Council hits back over rubbish list

One of the last bastions of weekly bin collecting in Norfolk has hit back at national news reports that it was no longer offering weekly waste collections.

One of the last bastions of weekly bin collecting in Norfolk has hit back at national news reports that it was no longer offering weekly waste collections.

West Norfolk Council has defended its service of weekly household waste collecting after critical reports in national newspapers that it was among 144 local authorities in the country to change their bin collecting to fortnightly.

In fact, it still collects general waste every week, unlike almost every other authority in the county.

Yarmouth, Fenland, North Norfolk, Breckland and South Norfolk now only offer fortnightly general refuse collection, with recyclable rubbish being collected on the alternate weeks.

In Breckland, there is also a brown bin collection for garden waste which people can order but have to pay for.

Norwich City Council has weekly refuse collection but it is looking to change that to fortnightly.

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The confusion came after the publication of a list by government minister Ben Bradshaw of all those local authorities that operate a fortnightly collection for waste - recycling one week, general waste the next.

West Norfolk Council has now said it is going to contact the minister to clear up the problem.

Ashford in Kent, Dudley, East Cambridgeshire, Mendip and Rochford have also said they still have weekly collections, despite being on the list.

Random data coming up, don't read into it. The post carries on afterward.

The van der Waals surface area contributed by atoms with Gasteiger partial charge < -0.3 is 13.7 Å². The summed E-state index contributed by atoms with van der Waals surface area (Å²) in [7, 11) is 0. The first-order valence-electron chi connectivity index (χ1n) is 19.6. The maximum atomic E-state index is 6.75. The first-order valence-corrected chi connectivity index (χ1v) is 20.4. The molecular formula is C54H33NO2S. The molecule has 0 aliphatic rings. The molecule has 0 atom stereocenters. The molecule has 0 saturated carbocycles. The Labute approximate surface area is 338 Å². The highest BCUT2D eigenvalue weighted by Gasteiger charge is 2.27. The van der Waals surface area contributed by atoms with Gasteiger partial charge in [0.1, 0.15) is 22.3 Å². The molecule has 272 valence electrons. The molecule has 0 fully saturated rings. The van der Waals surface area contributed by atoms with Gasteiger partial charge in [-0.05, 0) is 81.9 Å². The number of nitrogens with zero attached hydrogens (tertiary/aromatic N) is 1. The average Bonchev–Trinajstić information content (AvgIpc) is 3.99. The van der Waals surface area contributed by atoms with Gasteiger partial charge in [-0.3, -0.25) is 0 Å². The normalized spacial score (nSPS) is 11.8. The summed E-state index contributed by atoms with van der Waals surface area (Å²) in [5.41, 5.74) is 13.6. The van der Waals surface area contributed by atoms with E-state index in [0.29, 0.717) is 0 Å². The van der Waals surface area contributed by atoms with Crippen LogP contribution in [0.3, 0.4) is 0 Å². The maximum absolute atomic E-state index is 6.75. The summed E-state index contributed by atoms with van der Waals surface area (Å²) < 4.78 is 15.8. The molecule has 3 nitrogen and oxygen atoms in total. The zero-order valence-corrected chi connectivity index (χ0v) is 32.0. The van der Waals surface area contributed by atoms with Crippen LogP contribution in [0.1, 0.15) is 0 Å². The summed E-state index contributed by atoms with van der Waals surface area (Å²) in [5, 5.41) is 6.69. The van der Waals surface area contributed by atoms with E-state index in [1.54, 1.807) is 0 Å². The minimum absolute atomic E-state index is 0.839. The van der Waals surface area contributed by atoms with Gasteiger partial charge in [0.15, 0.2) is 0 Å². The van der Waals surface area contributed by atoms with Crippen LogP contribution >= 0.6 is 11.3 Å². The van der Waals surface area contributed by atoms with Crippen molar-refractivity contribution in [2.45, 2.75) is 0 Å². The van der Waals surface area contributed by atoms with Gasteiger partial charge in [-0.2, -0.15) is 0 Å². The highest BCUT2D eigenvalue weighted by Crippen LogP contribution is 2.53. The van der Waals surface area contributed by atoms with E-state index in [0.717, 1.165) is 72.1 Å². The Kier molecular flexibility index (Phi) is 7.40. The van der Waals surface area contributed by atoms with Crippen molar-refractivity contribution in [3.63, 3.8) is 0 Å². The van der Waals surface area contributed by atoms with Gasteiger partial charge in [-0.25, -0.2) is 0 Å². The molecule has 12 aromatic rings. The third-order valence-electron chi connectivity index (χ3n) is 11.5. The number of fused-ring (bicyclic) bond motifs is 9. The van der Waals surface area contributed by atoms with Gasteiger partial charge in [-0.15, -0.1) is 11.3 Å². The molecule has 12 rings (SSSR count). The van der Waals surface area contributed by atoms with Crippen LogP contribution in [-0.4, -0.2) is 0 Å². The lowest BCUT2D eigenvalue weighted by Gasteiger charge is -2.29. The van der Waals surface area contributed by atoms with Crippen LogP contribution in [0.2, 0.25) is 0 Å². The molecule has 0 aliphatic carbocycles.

Sharon Clifton, spokesman for the council, said: "We will be contacting the minister concerned asking for this inaccuracy to be corrected, but in the meantime would like to reassure our residents that there are no plans to change our existing waste collection arrangements.

"The arrangements we have in place comprise the weekly collection of residual domestic waste and the fortnightly collection of recyclable waste."

And there was no plan to make any change to that arrangement, she said, but added that West Norfolk's bins were smaller than most of the other local authorities at 130 litres, whereas others had bins of about 240 litres.

A Waveney District Council spokesman said: "We do alternate- week collections between waste and recycled rubbish. This encourages people to recycle and it has obviously worked because we are the seventh best recycling authority in the country."

The spokesman for West Norfolk said that since the introduction of the large green wheeled bins and brown bins for composting, recycling rates in the borough had continued to rise and that in the last year 29.5pc of waste was recycled.

In the last quarter, rates were up to 35pc, she said, which compared well with authorities operating the fortnightly collections.